However, housing was not the only issue of the election campaign. In election day polls, the issues of environment and climate (20%), social security (17%) and economy and labour (16%) were even mentioned more often than housing (15%) as the most important issue of the election (Infratest dimap 2021b).
With regards to climate policy, the SPD advertised a “social-green deal” and aimed for complete climate neutrality by 2050. The Left Party and the CDU named 2040, the Greens 2035 as the time horizon. The Greens were the only party to propose making the inner city a zero-emissions zone by 2030. The centre-right parties and the AfD, for their part, mainly favoured more green spaces and better renovated buildings.

a • Flux électoraux. Le premier tableau représente les flux nets entre les partis, le second les flux bruts entre toutes les paires de partis. Exemples de lectures : la SPD a gagné 7 000 électeurs au détriment de la CDU entre 2016 et 2021 (premier tableau, -7) ; 63 % des électeurs du SPD en 2016 ont voté pour le SPD en 2021 (second tableau, 63 %).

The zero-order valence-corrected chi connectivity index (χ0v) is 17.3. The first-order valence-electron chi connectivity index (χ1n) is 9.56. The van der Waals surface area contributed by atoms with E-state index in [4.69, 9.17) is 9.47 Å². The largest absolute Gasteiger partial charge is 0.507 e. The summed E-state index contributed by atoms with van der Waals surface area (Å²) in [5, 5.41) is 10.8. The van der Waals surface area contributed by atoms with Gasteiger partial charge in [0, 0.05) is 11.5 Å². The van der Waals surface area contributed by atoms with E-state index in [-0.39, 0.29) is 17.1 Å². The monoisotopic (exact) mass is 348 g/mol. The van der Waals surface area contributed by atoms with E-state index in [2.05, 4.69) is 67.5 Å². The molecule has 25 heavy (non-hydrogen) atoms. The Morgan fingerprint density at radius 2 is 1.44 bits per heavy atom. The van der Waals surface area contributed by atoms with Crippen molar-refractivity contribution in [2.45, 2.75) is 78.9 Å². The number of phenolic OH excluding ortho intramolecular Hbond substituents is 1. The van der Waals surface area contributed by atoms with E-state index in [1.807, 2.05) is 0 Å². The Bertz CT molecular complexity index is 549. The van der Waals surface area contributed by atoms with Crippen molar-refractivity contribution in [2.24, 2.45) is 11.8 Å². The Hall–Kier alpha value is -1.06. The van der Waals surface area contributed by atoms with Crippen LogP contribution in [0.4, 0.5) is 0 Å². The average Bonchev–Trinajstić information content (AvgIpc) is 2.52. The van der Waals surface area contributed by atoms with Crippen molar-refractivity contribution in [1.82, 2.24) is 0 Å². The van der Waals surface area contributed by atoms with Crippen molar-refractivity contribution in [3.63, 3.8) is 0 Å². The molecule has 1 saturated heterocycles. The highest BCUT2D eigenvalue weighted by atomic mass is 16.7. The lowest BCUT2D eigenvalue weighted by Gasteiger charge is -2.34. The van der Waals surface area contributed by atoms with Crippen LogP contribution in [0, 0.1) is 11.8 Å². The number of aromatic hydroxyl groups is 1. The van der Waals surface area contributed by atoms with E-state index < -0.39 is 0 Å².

In the areas of economy and social affairs, the SPD demanded an increase of the state minimum wage to 13€, the CDU a reduction of the trade tax, and the FDP bureaucracy reduction as well as easing the legal burden for business founders. The Left Party, on the other hand, proposed the establishment of a public industrial holding company. The SPD sought a further development of the pilot project “Solidarity Basic Income” for the long-term unemployed, the Greens a new pilot project for an unconditional basic income. The AfD campaigned for a “welfare state brake,” bureaucracy reduction and more public investment. 1
As of 2018, the Greens in particular were dominant in the polls. Only with the beginning of the Coronavirus pandemic did the CDU experience a surge in popularity, which, however, subsided again in 2021. The Greens became the strongest force again until the SPD overtook them mid-2021. This dynamic coincided with a similar development at the federal level, which was favoured in particular by the high popularity of the SPD’s federal top candidate, Olaf Scholz (Schmitt-Beck 2021).